CHIHUAHUA VALLEY (CNS) - Heavy rain from a serendipitous thunderstorm assisted firefighters at a wildfire that had scorched about 1,900 acres northeast of Palomar Mountain, and crews expected to fully contain it Sunday.
Cal Fire Battalion Chief Nick Schuler said flash flooding was reported Saturday afternoon in Chihuahua Valley, a remote canyon northeast of Palomar Mountain where more than 880 men and women had toiled to fight the fire in 100-degree-plus heat until the rain arrived.
Evacuation requests were lifted Saturday evening for about 200 ranches and cabins in the valley, as the blaze was 80 percent contained, according to Cal Fire.
The monsoon storms that hit northeast San Diego County and western Riverside County were a double-edged sword, as lightning sparked several small lightning-caused fires Saturday. Three small fires were reported in the Palomar Mountains and two in the Cuyamaca Mountains, although most were just a single tree on fire, according to a statement from Cal Fire spokeswoman Roxanne Provaznik.
A dry lightning strike sparked the biggest blaze at about 1 p.m. Thursday near Chihuahua Valley Road and state Route 79, Cal Fire said. About six hours later, authorities began advising residents in the immediate area to pack up and leave their homes as a precaution.
No structures were reported damaged, but the cost to suppress the fire was estimated at $1.5 million, according to Cal Fire.
A firefighter who got overheated in 103 degree air on Friday was airlifted to a hospital. Another firefighter sustained an injury as well, according to Cal Fire.
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CHIHUAHUA VALLEY (CNS) - Ground and air crews labored amid oppressive humidity and triple-digit heat Friday to subdue a wildfire that has blackened more than 900 acres and prompted evacuations in back-country territory northeast of Palomar Mountain.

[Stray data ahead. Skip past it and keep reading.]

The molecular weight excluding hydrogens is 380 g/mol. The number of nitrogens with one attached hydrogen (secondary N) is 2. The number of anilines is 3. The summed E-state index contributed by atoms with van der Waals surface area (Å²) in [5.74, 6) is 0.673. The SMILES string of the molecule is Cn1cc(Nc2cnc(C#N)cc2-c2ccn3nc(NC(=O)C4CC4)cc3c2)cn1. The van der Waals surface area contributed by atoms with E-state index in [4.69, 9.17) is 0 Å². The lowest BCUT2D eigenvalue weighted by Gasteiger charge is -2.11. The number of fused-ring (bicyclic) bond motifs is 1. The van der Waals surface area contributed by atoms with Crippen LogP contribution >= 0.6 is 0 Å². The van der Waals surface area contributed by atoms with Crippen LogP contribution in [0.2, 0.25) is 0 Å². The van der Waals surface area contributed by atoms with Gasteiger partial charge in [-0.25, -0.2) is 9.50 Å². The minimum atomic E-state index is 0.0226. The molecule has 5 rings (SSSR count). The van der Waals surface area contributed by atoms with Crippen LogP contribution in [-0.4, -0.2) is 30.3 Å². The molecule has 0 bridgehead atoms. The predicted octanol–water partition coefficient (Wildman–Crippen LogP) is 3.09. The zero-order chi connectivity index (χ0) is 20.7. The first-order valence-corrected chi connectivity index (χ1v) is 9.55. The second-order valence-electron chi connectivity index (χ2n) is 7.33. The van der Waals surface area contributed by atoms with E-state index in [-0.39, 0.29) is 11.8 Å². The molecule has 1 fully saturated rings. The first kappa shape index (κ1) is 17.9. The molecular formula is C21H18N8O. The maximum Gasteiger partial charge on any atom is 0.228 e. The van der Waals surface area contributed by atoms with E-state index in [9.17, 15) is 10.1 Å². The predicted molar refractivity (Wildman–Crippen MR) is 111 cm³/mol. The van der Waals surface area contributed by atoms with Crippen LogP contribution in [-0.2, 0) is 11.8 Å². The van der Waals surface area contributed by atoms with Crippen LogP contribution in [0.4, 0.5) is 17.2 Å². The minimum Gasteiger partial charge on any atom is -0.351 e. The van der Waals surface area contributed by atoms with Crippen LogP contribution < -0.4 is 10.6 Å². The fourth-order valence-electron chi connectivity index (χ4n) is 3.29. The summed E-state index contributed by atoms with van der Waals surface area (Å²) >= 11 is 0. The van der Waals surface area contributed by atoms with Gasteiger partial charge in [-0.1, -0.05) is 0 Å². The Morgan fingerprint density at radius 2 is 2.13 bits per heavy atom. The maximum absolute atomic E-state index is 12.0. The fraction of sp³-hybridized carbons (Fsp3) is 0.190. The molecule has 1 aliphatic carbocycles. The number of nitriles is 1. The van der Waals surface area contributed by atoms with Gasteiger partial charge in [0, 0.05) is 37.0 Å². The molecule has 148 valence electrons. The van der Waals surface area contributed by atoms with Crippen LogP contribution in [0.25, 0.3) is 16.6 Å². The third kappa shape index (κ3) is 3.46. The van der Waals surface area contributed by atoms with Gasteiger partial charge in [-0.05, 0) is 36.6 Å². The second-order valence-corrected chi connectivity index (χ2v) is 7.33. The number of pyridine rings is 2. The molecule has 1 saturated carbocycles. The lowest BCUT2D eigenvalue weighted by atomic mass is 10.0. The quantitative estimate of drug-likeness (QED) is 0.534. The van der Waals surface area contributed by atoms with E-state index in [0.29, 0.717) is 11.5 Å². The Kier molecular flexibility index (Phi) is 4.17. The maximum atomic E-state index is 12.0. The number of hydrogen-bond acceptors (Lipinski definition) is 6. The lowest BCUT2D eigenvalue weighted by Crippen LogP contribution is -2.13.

Lightning sparked the blaze about 1 p.m. Thursday off Chihuahua Valley Road, east of State Route 79, authorities reported.
Personnel from local, state and federal agencies worked through the afternoon and overnight to get lines around the fast-moving flames.
As of late Friday morning, the burn area remained only 5 percent contained, Cal Fire Battalion Chief Nick Schuler said. No structural damage had been reported.
Firefighters were battling the blaze, dubbed the Chihuahua Fire, amid muggy conditions and temperatures reaching 103 degrees, according to Schuler.
About 7:30 p.m. Thursday, authorities began advising residents in the immediate area to pack up and leave their homes as a precaution. Overnight, so-called "mandatory" evacuation orders -- which technically cannot be enforced in California -- went out to about 200 households.
The American Red Cross opened up a shelter for evacuees at Warner Springs High School.
Deputies also planned to clear everyone out of Lost Valley Boy Scout Camp on Chihuahua Valley Road this afternoon as a safety measure, sheriff's Lt. Paul Robbins said.